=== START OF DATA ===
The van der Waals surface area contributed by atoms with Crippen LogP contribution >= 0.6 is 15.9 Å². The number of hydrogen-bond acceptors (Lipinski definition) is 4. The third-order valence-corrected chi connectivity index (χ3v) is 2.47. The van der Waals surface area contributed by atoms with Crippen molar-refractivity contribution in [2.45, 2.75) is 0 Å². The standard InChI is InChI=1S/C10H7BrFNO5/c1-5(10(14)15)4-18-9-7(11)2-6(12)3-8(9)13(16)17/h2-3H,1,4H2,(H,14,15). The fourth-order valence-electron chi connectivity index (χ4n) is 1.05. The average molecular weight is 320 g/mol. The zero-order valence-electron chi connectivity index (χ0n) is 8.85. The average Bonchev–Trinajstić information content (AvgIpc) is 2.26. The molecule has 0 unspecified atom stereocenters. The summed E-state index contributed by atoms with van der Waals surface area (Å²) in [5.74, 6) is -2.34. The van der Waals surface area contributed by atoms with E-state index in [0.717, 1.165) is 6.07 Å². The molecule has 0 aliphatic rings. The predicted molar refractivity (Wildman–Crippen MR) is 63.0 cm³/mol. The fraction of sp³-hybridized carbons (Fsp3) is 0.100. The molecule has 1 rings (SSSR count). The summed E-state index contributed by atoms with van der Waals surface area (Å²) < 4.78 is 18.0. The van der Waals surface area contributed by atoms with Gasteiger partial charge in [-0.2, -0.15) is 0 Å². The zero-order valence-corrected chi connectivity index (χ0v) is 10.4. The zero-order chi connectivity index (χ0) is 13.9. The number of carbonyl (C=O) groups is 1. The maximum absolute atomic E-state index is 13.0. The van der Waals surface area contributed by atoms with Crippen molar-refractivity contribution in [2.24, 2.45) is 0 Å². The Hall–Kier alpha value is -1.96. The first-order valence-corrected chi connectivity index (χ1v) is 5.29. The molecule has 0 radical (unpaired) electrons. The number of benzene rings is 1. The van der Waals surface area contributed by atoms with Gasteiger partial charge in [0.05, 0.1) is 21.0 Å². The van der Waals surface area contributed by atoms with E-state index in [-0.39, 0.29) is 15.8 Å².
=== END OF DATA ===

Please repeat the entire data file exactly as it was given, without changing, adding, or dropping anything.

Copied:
The van der Waals surface area contributed by atoms with Crippen LogP contribution >= 0.6 is 15.9 Å². The number of hydrogen-bond acceptors (Lipinski definition) is 4. The third-order valence-corrected chi connectivity index (χ3v) is 2.47. The van der Waals surface area contributed by atoms with Crippen molar-refractivity contribution in [2.45, 2.75) is 0 Å². The standard InChI is InChI=1S/C10H7BrFNO5/c1-5(10(14)15)4-18-9-7(11)2-6(12)3-8(9)13(16)17/h2-3H,1,4H2,(H,14,15). The fourth-order valence-electron chi connectivity index (χ4n) is 1.05. The average molecular weight is 320 g/mol. The zero-order valence-electron chi connectivity index (χ0n) is 8.85. The average Bonchev–Trinajstić information content (AvgIpc) is 2.26. The molecule has 0 unspecified atom stereocenters. The summed E-state index contributed by atoms with van der Waals surface area (Å²) in [5.74, 6) is -2.34. The van der Waals surface area contributed by atoms with E-state index in [0.717, 1.165) is 6.07 Å². The molecule has 0 aliphatic rings. The predicted molar refractivity (Wildman–Crippen MR) is 63.0 cm³/mol. The fraction of sp³-hybridized carbons (Fsp3) is 0.100. The molecule has 1 rings (SSSR count). The summed E-state index contributed by atoms with van der Waals surface area (Å²) < 4.78 is 18.0. The van der Waals surface area contributed by atoms with Gasteiger partial charge in [-0.2, -0.15) is 0 Å². The zero-order valence-corrected chi connectivity index (χ0v) is 10.4. The zero-order chi connectivity index (χ0) is 13.9. The number of carbonyl (C=O) groups is 1. The maximum absolute atomic E-state index is 13.0. The van der Waals surface area contributed by atoms with Crippen molar-refractivity contribution in [2.24, 2.45) is 0 Å². The Hall–Kier alpha value is -1.96. The first-order valence-corrected chi connectivity index (χ1v) is 5.29. The molecule has 0 radical (unpaired) electrons. The number of benzene rings is 1. The van der Waals surface area contributed by atoms with Gasteiger partial charge in [0.05, 0.1) is 21.0 Å². The van der Waals surface area contributed by atoms with E-state index in [-0.39, 0.29) is 15.8 Å².